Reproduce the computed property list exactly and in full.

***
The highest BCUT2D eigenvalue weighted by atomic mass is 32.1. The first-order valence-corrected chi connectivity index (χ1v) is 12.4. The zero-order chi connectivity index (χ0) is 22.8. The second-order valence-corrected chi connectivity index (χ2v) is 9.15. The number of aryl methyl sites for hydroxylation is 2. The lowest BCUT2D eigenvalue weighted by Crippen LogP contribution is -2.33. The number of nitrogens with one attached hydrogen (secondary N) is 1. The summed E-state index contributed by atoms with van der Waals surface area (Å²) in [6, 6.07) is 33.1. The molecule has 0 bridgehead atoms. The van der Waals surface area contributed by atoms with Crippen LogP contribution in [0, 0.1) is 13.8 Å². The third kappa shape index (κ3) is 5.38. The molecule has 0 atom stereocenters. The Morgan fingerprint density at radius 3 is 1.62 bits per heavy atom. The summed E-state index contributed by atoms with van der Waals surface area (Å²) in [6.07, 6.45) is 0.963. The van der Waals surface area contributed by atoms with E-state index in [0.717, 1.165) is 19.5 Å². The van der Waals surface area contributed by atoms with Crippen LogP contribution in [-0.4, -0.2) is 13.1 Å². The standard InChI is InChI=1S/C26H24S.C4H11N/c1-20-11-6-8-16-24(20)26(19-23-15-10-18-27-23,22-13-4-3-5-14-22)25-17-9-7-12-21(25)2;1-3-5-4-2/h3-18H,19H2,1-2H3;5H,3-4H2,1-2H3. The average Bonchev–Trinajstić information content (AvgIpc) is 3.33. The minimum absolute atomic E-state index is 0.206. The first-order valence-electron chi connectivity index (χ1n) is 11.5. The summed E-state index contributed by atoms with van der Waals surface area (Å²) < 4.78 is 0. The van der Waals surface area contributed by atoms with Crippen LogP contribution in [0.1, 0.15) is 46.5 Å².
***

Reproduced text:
The highest BCUT2D eigenvalue weighted by atomic mass is 32.1. The first-order valence-corrected chi connectivity index (χ1v) is 12.4. The zero-order chi connectivity index (χ0) is 22.8. The second-order valence-corrected chi connectivity index (χ2v) is 9.15. The number of aryl methyl sites for hydroxylation is 2. The lowest BCUT2D eigenvalue weighted by Crippen LogP contribution is -2.33. The number of nitrogens with one attached hydrogen (secondary N) is 1. The summed E-state index contributed by atoms with van der Waals surface area (Å²) in [6, 6.07) is 33.1. The molecule has 0 bridgehead atoms. The van der Waals surface area contributed by atoms with Crippen LogP contribution in [0, 0.1) is 13.8 Å². The third kappa shape index (κ3) is 5.38. The molecule has 0 atom stereocenters. The Morgan fingerprint density at radius 3 is 1.62 bits per heavy atom. The summed E-state index contributed by atoms with van der Waals surface area (Å²) in [6.07, 6.45) is 0.963. The van der Waals surface area contributed by atoms with E-state index in [0.717, 1.165) is 19.5 Å². The van der Waals surface area contributed by atoms with Crippen LogP contribution in [-0.4, -0.2) is 13.1 Å². The standard InChI is InChI=1S/C26H24S.C4H11N/c1-20-11-6-8-16-24(20)26(19-23-15-10-18-27-23,22-13-4-3-5-14-22)25-17-9-7-12-21(25)2;1-3-5-4-2/h3-18H,19H2,1-2H3;5H,3-4H2,1-2H3. The average Bonchev–Trinajstić information content (AvgIpc) is 3.33. The minimum absolute atomic E-state index is 0.206. The first-order valence-electron chi connectivity index (χ1n) is 11.5. The summed E-state index contributed by atoms with van der Waals surface area (Å²) < 4.78 is 0. The van der Waals surface area contributed by atoms with Crippen LogP contribution in [0.1, 0.15) is 46.5 Å².